To investigate the structural basis for O-glycan specificity displayed by the GH16 O-glycanases we attempted to obtain crystal structures of these enzymes in complex with substrate. Crystal trials were set up with both wild-type protein and mutants of the catalytic nucleophile. We also co-crystallised the different proteins with TriLacNAc to obtain substrate or product complexes where possible. Six separate data sets were collected from four of the enzymes. The apo structures of BACCAC_02680, BACCAC_02680E143Q, BACCAC_03717 and Amuc_0724 were obtained to 2.0, 2.1, 2.1 and 2.7 Å, respectively. Structures of BF4060 and BACCAC_02680E143Q were also obtained with the Galβ1,4GlcNAcβ1,3 Gal product present in the negative subsites (despite the latter enzyme being a catalytic mutant; Supplementary Fig. 16) to 3.3 and 2.0 Å (Fig. 6, Supplementary Tables 57, and Supplementary Figs. 1620). The electron density of the trisaccharide product allowed us to model in the sugars, the conformations were checked using Privateer, and these conformations correlated with what had been seen previously in other GH16 structures (Supplementary Fig. 17 and Supplementary Table 7)31,32.

Fig. 6: Structures of four of the O-glycan active GH16 family members characterised in this study.

a Crystal structures of BACCAC_02680E143Q, BF4060, BACCAC_03717, and Amuc_0724. The loops extending from the active site that are proposed to be involved in substrate specificity in GH16 enzymes are termed ‘fingers’ and are colour coded. b Subsites −1 to −3 of BACCAC_02680E143Q and BF4060 have the product of TriLacNAc cleavage bound (Galβ1,4GlcNAcβ1,3 Gal; shown in symbol form next to the structures with the sugar in each subsite labelled). The residues interacting directly with sugar are shown as sticks. The aromatic residues shared with β-glucanase GH16 family members that drive specificity for a β1,3 between the −1 and −2 sugars are shown (W129, W138 and W131, W140; See Supplementary Fig. 20 for active sites of BACCAC_03717, and Amuc_0724). c A surface representation of the regions surrounding the −1 subsite showing the selection for the axial O4 of Gal in the three Bacteroides enzymes, while Amuc_0724 has a more open ‘tunnel’ like space that appears to also allow accommodation of the equatorial O4 of Glc. The product from BACCAC_02680E143Q was overlaid in the BACCAC_03717, and Amuc_0724 structures. Colours represent the different ‘fingers’. d A view of the predicted +1 subsite of BF4060 and BACCAC_03717 overlaid with the glucose from the +1 subsite of a laminarinase from Phaenerochaete chrysosporium. The +1 subsites are much more closed for BF4060 and BACCAC_02680E143Q compared to BACCAC_03717, and Amuc_0724. e, An overview of the monosaccharides occupying the different subsites in GH16 family members with different activities. Linkages also shown. It should be noted that the sulfation will be variable along the O-glycan chain and there will also be fucose decorations. This situation is similar to porphyran, where the polysaccharide can have a variable composition, but the subsite occupancy shown here reflects the observations of structures of enzyme-glycan complexes currently available for porphyranases.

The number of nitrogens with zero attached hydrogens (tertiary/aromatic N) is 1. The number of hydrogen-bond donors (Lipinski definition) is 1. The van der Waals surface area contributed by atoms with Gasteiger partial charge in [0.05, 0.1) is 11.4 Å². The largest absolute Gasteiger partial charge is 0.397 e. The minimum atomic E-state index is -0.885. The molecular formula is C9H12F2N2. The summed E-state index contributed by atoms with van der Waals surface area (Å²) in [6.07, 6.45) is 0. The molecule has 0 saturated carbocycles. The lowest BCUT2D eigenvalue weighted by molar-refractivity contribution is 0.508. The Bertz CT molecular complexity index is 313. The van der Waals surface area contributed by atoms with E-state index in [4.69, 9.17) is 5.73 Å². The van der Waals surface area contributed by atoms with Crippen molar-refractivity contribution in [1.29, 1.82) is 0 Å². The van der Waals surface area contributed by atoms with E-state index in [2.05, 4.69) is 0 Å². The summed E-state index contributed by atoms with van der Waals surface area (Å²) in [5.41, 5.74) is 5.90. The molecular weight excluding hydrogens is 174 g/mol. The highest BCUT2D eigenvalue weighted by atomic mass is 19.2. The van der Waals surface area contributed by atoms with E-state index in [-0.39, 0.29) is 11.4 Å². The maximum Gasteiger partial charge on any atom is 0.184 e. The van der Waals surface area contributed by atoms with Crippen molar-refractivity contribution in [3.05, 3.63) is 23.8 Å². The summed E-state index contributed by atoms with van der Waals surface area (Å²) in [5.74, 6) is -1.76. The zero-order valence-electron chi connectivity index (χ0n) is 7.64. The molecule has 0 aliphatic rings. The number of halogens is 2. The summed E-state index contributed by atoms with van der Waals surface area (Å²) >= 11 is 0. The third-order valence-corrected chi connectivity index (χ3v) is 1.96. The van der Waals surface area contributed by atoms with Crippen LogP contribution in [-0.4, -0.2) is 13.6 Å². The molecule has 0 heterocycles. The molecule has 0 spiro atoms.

All of the GH16 enzymes comprise a β-jellyroll fold, characteristic of the family, consisting of two β-sheets composed of β-strands that form the core fold, which were superimposable with other GH16 structures previously published. A cleft running along the concave surface of the enzymes contains the active site and where the trisaccharide product was bound in the cases of BF4060 and BACCAC_02680E143Q (Fig. 6a). While the location of the substrate binding site is conserved in the GH16 family, the structures of these clefts vary depending on substrate specificity (Supplementary Fig. 18a). Some form a tight tunnel for linear undecorated glycans (e.g., agarase from Zobellia galactanivorans33), others are much more open to accommodate decorations (e.g., xyloglucanase from Tropaeolum majus34), while some GH16 enzymes have substrate binding clefts that are curved to optimise binding to highly curved glycans such as laminarin35. There is also a single example of a GH16 family member that has evolved a pocket-like active site to recognise and cleave a specific disaccharide from the terminus of glycan chains in gastric mucin36 (Supplementary Fig. 18b). The key structural features that modulate the shape of different clefts are the surrounding loops and short α-helices extending from the β-strands of the core fold (exemplified in Supplementary Fig. 19). These extensions have been likened to fingers that interact with substrate, thereby dictating specificity, and that nomenclature is used herein37. BF4060 and BACCAC_02680E143Q have four fingers and BACCAC_03717 and Amuc_0724 have five out of six possible fingers that have been observed previously in other GH16 structures37.